Tecnología

Zuckerberg says Facebook in 'arms race' with Russia

Zuckerberg says Facebook in 'arms race' with Russia

"The internet is growing in importance around the world in people's lives and I think that it is inevitable that there will need to be some regulation", Zuckerberg said during testimony before the House Energy and Commerce Committee.

"We already have a tool to do this in your privacy settings, and now we will put this tool at the top of your News Feed to make sure everyone sees it", said Mark Zuckerberg on his Facebook page. As a physician-bioethicist, I am unable to find platforms or guidelines that can help me navigate this space. "How is today's apology different?"

Facebook CEO Mark Zuckerberg says users whose personal information was obtained by data-mining firm tied to President Donald Trump's 2016 campaign are being informed, starting this week. He'll face House questioners Wednesday.

The stakes are high for both Zuckerberg and his company.

Earlier, Zuckerberg said that his own personal data was among that of 87 million users on his social network website that was allegedly sold by Cambridge Analytica. So one member of the joint committee, average age 62, got to the point.

Zuckerberg deflected requests to support specific legislation.

The 33-year-old billionaire appeared humble throughout much of the hearing, with only a few smug smiles.

Sen. Ted Cruz (R-TX) mentioned the two ladies in a larger discussion about Facebook's targeting of conservatives in recent years.

Zuckerberg disclosed that his company is "working with" special counsel Robert Mueller in the federal probe of Russian election interference. He offered no details, citing a concern about confidentiality rules of the investigation. "I know of no surveillance organisation that gives people the option to delete the data that they have, or even know what they're collecting", said Zuckerberg.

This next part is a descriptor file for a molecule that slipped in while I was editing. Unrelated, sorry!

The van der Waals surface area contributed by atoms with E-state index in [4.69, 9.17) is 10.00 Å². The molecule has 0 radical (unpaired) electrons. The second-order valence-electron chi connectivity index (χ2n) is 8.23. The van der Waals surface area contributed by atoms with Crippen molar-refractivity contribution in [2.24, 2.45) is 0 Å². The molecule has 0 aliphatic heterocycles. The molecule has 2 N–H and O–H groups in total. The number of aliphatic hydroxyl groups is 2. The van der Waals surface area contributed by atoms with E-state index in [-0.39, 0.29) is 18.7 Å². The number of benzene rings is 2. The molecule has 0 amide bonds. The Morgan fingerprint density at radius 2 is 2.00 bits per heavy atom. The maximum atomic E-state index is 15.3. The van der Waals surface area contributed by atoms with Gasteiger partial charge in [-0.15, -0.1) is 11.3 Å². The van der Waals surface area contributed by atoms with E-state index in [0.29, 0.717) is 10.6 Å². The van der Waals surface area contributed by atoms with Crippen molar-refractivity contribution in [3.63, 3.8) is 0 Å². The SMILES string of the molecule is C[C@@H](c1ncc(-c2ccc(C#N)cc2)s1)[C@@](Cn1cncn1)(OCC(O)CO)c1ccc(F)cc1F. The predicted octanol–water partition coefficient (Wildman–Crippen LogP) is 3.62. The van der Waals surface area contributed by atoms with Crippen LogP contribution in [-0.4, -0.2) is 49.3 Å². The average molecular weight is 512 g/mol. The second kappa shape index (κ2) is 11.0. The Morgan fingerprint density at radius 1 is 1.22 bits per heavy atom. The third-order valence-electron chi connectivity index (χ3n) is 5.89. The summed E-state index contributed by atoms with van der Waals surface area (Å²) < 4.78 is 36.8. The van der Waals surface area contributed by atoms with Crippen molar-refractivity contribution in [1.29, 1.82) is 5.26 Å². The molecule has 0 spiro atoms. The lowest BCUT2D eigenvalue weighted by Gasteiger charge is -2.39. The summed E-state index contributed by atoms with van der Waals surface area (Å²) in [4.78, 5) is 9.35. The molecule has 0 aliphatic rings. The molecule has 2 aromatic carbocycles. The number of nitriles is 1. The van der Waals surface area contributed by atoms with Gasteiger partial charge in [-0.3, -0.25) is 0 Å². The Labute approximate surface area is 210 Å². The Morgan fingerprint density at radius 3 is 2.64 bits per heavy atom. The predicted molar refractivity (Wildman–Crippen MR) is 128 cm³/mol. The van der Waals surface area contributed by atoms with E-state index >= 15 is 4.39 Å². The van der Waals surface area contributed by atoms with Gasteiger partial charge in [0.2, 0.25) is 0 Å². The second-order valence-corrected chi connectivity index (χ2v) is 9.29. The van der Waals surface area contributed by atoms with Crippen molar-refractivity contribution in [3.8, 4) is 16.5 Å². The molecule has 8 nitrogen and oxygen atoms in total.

"You're in front of the Congress, you goofy c-sucker!"

Junaid Nabi, M.D., is a nonprofit executive and medical journalist, a fellow in bioethics at Harvard Medical School, and a New Voices Fellow at the Aspen Institute.

Cambridge Analytica whistleblower Christopher Wylie previously estimated that more than 50 million people were compromised by a personality quiz that collected data from users and their friends.

How Facebook makes money from your data, in Mark Zuckerberg's words. He assured senators the company would handle the situation differently today.

"What we found now is that there's a whole programme associated with Cambridge University where. there were a number of other researchers building similar apps", Mr Zuckerberg said.

He also revealed that his firm was exploring whether to take action against the University of Cambridge.

But in general, there didn't appear to be any correlation between campaign contributions and the questions posed.

"This is proof to me that self-regulation simply does not work", the Democrat from Illinois said. An app can ask for access to anything in your profile - and can declare some of that information "required" - and you have to decide if you trust it with that data and if you trust the developer to delete your information should you later remove the app.